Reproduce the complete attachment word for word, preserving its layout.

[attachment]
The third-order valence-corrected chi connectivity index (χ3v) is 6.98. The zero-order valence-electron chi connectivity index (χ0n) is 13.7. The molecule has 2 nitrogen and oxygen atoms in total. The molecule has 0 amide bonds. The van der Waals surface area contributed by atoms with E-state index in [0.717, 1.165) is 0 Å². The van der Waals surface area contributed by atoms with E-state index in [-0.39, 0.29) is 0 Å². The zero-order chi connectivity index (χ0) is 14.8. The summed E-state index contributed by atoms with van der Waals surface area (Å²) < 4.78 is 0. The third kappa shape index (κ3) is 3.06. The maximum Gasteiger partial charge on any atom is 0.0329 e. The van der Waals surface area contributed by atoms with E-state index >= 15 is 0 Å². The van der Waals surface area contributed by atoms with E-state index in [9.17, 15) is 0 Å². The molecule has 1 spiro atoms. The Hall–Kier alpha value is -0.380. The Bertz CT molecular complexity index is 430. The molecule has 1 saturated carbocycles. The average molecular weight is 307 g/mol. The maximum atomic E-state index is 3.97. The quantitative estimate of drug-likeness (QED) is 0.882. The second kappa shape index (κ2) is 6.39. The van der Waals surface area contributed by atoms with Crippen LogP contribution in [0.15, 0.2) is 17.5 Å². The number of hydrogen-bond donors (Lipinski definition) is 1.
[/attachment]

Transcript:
The third-order valence-corrected chi connectivity index (χ3v) is 6.98. The zero-order valence-electron chi connectivity index (χ0n) is 13.7. The molecule has 2 nitrogen and oxygen atoms in total. The molecule has 0 amide bonds. The van der Waals surface area contributed by atoms with E-state index in [0.717, 1.165) is 0 Å². The van der Waals surface area contributed by atoms with E-state index in [-0.39, 0.29) is 0 Å². The zero-order chi connectivity index (χ0) is 14.8. The summed E-state index contributed by atoms with van der Waals surface area (Å²) < 4.78 is 0. The third kappa shape index (κ3) is 3.06. The maximum Gasteiger partial charge on any atom is 0.0329 e. The van der Waals surface area contributed by atoms with E-state index >= 15 is 0 Å². The van der Waals surface area contributed by atoms with E-state index in [9.17, 15) is 0 Å². The molecule has 1 spiro atoms. The Hall–Kier alpha value is -0.380. The Bertz CT molecular complexity index is 430. The molecule has 1 saturated carbocycles. The average molecular weight is 307 g/mol. The maximum atomic E-state index is 3.97. The quantitative estimate of drug-likeness (QED) is 0.882. The second kappa shape index (κ2) is 6.39. The van der Waals surface area contributed by atoms with Crippen LogP contribution in [0.15, 0.2) is 17.5 Å². The number of hydrogen-bond donors (Lipinski definition) is 1.